• The Kubernetes Controller Manager Operator updates the default-not-ready-toleration-seconds and default-unreachable-toleration-seconds parameters on the control plance nodes.

While the default configuration works in most cases, OKD offers two other worker latency profiles for situations where the network is experiencing higher latency than usual. The three worker latency profiles are described in the following sections:

Default worker latency profile

With the Default profile, each kubelet reports its node status to the Kubelet Controller Manager Operator (kube controller) every 10 seconds. The Kubelet Controller Manager Operator checks the kubelet for a status every 5 seconds.

The Kubernetes Controller Manager Operator waits 40 seconds for a status update before considering that node unhealthy. It marks the node with the node.kubernetes.io/not-ready or node.kubernetes.io/unreachable taint and evicts the pods on that node. If a pod on that node has the NoExecute toleration, the pod gets evicted in 300 seconds. If the pod has the tolerationSeconds parameter, the eviction waits for the period specified by that parameter.

Profile Component Parameter Value

Default

kubelet

node-status-update-frequency

10s

Kubelet Controller Manager

node-monitor-grace-period

40s

Kubernetes API Server

default-not-ready-toleration-seconds

300s

Kubernetes API Server

default-unreachable-toleration-seconds

300s

Medium worker latency profile

Use the MediumUpdateAverageReaction profile if the network latency is slightly higher than usual.

The MediumUpdateAverageReaction profile reduces the frequency of kubelet updates to 20 seconds and changes the period that the Kubernetes Controller Manager Operator waits for those updates to 2 minutes. The pod eviction period for a pod on that node is reduced to 60 seconds. If the pod has the tolerationSeconds parameter, the eviction waits for the period specified by that parameter.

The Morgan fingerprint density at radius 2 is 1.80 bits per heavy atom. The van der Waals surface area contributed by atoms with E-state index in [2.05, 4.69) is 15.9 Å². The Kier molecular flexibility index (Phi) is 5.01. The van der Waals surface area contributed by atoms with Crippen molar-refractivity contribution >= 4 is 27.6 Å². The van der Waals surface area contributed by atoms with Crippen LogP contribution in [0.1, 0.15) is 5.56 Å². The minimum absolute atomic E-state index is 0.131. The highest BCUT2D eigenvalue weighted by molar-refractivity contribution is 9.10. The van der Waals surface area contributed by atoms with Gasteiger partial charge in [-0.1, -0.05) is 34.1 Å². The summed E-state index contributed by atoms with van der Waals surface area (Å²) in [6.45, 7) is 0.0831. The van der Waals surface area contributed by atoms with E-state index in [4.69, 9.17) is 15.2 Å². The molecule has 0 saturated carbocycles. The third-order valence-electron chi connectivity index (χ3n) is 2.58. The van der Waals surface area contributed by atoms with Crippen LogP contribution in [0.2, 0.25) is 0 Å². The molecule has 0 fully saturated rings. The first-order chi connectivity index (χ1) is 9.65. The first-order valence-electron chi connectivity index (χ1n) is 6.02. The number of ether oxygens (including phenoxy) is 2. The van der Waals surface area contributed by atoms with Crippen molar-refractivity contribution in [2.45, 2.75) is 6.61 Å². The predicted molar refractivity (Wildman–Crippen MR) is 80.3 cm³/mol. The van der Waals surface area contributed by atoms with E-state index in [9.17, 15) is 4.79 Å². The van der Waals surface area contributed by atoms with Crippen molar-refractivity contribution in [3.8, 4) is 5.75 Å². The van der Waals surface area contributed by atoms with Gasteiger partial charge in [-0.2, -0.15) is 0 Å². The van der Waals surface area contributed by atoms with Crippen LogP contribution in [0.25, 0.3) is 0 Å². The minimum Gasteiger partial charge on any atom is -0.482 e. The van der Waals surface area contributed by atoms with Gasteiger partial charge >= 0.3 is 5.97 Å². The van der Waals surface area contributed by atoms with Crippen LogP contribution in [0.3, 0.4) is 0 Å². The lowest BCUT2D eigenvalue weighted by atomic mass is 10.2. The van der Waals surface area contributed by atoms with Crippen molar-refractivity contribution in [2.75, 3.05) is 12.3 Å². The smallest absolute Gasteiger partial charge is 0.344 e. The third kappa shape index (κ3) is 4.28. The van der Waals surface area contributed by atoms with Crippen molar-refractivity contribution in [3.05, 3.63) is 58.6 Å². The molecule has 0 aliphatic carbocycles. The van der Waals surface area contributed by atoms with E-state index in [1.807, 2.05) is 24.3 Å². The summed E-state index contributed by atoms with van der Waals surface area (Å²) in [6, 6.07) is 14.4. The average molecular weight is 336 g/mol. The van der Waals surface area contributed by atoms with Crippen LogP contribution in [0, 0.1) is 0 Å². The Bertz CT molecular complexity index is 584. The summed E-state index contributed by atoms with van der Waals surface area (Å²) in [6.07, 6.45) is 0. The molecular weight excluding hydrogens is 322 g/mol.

The Kubernetes Controller Manager Operator waits for 2 minutes to consider a node unhealthy. In another minute, the eviction process starts.

Profile Component Parameter Value

MediumUpdateAverageReaction

kubelet

node-status-update-frequency

20s

Kubelet Controller Manager

node-monitor-grace-period

2m

Kubernetes API Server

default-not-ready-toleration-seconds

60s

Kubernetes API Server

default-unreachable-toleration-seconds

60s

Low worker latency profile

Use the LowUpdateSlowReaction profile if the network latency is extremely high.

The LowUpdateSlowReaction profile reduces the frequency of kubelet updates to 1 minute and changes the period that the Kubernetes Controller Manager Operator waits for those updates to 5 minutes. The pod eviction period for a pod on that node is reduced to 60 seconds. If the pod has the tolerationSeconds parameter, the eviction waits for the period specified by that parameter.

The Kubernetes Controller Manager Operator waits for 5 minutes to consider a node unhealthy. In another minute, the eviction process starts.

Profile Component Parameter Value

LowUpdateSlowReaction

kubelet

node-status-update-frequency

1m

Kubelet Controller Manager

node-monitor-grace-period

5m

Kubernetes API Server

default-not-ready-toleration-seconds

60s

Kubernetes API Server

default-unreachable-toleration-seconds

60s

Using worker latency profiles

To implement a worker latency profile to deal with network latency, edit the node.config object to add the name of the profile. You can change the profile at any time as latency increases or decreases.

You must move one worker latency profile at a time. For example, you cannot move directly from the Default profile to the LowUpdateSlowReaction worker latency profile. You must move from the default worker latency profile to the MediumUpdateAverageReaction profile first, then to LowUpdateSlowReaction. Similarly, when returning to the default profile, you must move from the low profile to the medium profile first, then to the default.